How complete and systematic is your climbing wall? How good is it for training? As you try to answer these questions, you might realise that you are not too sure how to measure how good its structures are. A possible approach would be to see how far they are from an ideal gym, a place that has it all. Consequently, this is probably a good time to sit down and try to figure out what an ideal gym should be like.
Strong of our travelling experience and the advice of experienced coaches and sport therapists, we have decided to distill our knowledge in a series of articles that aim at creating a benchmark useful to anyone planning to build or renew a climbing wall.
Photo: The 9a fingers of Wolfgang Güllich at work © Thomas Ballenberger
Thirty-two year old Ramón Julián Puigblanque is simply one of the strongest climbers around. But the interesting thing is that you could have said that 5 years ago and it still would have been true. And even 10 years ago. This is no little feat considering that he’s not only an amazing rock climber, regularly making quick work of 9a+ routes and climbing 9a in as few as two attempts. He’s also one of the most successful competition climbers ever, being a multiple World Champion, European Champion, World Cup, World Games and Rock Master winner.
Therefore, we brushed up our Spanish and we set out to meet the legenday climber in Kranj, during the last event of the 2013 Lead World Cup.
Photo: Ramón Julián Puigblanque © Gerard Montero
Since 2010, Korean Jain Kim and Slovenian Mina Markovic have dominated the female lead World Cup, repeatedly trading first and second places at the various events and in the seasonal ranking. And this year was no different. In fact, they have been closer to each other and further from the rest than ever. Because of this, we wanted to find out what makes them similar and what doesn’t, so we decided to get them together after the Kranj semifinal and to go for a double interview!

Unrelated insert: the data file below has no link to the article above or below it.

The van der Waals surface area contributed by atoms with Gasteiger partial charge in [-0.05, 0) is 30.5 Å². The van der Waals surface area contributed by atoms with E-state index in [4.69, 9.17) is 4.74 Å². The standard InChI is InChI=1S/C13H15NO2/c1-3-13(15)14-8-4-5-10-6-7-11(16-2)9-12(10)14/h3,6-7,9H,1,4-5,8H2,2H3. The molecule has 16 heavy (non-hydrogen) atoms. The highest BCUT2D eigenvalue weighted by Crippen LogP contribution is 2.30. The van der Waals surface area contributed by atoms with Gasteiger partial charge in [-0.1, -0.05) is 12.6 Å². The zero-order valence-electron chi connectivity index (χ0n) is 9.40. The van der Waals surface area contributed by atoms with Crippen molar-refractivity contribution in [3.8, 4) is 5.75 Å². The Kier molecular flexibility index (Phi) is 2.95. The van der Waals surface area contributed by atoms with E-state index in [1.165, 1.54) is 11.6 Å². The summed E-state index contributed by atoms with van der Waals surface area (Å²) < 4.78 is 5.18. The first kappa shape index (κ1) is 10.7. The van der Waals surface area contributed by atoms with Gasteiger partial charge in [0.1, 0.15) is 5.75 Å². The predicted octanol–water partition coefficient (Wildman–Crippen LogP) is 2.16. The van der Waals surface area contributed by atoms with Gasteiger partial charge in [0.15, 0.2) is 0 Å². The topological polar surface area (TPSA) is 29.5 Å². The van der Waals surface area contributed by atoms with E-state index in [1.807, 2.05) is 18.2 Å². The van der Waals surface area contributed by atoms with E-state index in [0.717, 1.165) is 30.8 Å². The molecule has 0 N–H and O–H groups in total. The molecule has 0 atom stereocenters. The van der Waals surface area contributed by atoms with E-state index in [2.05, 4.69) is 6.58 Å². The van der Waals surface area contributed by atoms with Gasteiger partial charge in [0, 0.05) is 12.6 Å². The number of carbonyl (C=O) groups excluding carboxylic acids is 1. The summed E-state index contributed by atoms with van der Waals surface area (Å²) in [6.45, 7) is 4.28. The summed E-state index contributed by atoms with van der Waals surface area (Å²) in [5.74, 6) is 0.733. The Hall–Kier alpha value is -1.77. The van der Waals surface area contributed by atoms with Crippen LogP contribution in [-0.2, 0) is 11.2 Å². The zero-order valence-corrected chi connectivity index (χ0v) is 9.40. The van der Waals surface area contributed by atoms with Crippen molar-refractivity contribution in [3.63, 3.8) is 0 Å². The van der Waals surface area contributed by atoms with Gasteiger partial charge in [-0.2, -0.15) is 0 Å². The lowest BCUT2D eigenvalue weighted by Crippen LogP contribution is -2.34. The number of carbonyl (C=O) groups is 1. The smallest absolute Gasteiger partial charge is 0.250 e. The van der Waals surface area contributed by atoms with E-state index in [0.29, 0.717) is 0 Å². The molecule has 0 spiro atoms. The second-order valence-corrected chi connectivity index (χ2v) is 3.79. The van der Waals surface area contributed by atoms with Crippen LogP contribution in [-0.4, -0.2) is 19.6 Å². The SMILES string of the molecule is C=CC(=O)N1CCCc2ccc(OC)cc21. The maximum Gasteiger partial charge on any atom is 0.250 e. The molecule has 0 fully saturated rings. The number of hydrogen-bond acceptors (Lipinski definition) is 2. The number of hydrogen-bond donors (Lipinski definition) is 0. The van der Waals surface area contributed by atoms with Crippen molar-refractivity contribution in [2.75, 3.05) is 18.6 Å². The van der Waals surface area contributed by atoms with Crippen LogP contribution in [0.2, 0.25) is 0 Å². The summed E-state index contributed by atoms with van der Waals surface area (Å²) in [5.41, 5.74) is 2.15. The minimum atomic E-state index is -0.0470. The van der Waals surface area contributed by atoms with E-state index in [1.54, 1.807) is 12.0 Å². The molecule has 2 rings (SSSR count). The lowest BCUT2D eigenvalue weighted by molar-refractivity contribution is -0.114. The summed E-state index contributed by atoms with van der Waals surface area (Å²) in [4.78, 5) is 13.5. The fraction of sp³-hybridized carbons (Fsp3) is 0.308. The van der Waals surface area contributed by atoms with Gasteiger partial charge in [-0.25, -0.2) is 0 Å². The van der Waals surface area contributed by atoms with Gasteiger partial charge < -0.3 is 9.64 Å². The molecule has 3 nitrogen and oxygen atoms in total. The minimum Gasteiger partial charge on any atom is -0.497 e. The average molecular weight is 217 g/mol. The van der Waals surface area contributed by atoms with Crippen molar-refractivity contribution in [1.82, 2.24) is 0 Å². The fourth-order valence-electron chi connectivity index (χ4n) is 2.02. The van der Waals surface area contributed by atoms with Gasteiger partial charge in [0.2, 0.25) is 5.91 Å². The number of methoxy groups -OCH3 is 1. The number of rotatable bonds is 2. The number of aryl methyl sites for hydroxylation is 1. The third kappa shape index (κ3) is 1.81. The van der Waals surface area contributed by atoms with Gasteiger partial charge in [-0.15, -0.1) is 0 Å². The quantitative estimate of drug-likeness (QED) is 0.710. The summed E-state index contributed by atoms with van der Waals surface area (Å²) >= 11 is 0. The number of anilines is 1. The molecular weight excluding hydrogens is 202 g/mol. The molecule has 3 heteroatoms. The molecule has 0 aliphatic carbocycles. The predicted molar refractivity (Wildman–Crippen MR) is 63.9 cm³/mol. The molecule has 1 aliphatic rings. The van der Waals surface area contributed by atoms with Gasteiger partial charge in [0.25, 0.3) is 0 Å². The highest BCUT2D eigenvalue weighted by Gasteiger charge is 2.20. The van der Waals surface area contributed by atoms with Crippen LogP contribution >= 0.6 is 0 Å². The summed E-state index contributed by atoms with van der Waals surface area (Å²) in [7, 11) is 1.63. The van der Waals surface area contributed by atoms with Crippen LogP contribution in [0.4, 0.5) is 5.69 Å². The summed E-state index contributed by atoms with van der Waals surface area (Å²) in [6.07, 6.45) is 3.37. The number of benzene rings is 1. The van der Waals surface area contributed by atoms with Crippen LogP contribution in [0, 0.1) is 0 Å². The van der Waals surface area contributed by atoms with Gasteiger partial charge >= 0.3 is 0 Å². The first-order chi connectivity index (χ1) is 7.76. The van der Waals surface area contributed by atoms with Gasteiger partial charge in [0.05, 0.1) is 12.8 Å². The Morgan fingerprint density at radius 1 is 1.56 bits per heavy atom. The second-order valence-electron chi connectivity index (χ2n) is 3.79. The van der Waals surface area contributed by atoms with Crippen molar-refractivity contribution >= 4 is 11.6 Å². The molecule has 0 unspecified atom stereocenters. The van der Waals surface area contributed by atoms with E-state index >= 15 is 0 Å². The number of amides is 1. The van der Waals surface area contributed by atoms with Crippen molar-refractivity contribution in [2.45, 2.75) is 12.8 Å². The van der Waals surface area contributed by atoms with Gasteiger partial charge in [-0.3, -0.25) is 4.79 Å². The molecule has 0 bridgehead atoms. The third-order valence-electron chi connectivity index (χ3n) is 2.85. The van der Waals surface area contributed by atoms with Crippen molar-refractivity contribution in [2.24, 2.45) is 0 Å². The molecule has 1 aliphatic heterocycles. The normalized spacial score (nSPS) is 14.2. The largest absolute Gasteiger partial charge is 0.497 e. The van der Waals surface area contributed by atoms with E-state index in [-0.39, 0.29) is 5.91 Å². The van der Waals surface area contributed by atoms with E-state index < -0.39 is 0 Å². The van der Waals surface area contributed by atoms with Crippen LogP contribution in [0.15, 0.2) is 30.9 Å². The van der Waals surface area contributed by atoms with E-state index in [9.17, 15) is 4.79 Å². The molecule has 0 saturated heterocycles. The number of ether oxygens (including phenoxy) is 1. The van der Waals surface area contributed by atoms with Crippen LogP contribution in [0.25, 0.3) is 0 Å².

Photo: Jain Kim and Mina Markovic © Manfred Werner, Stanko Gruden
This last September, Austrian champion Angela Eiter retired from lead climbing competitions after having won more than any other female athlete ever has. Naturally, we wanted to have a chat and ask her what it all meant. And we were amazed to hear how she managed to make history by focusing on the present moment as much as possible, without letting either setbacks or triumphs getting in the way of her climbing.
Photo: Angy at the 2012 World Championships, where she won gold in Lead © Stanko Gruden
We attended the opening of Blocs & Walls, the brand new climbing centre of Copenhagen. As undiscriminating lovers of all forms of sport climbing, we are always happy to hear about new climbing walls. In fact, we do believe that the creation of a wall is an exciting sign of a growing community looking for means to do more of what they love most.
And, strong of a well organised and eventful day, Blocs & Walls did not fail to impress us!
Photo: The opening day crowd from the top of the lead wall © Ulrik Hasemann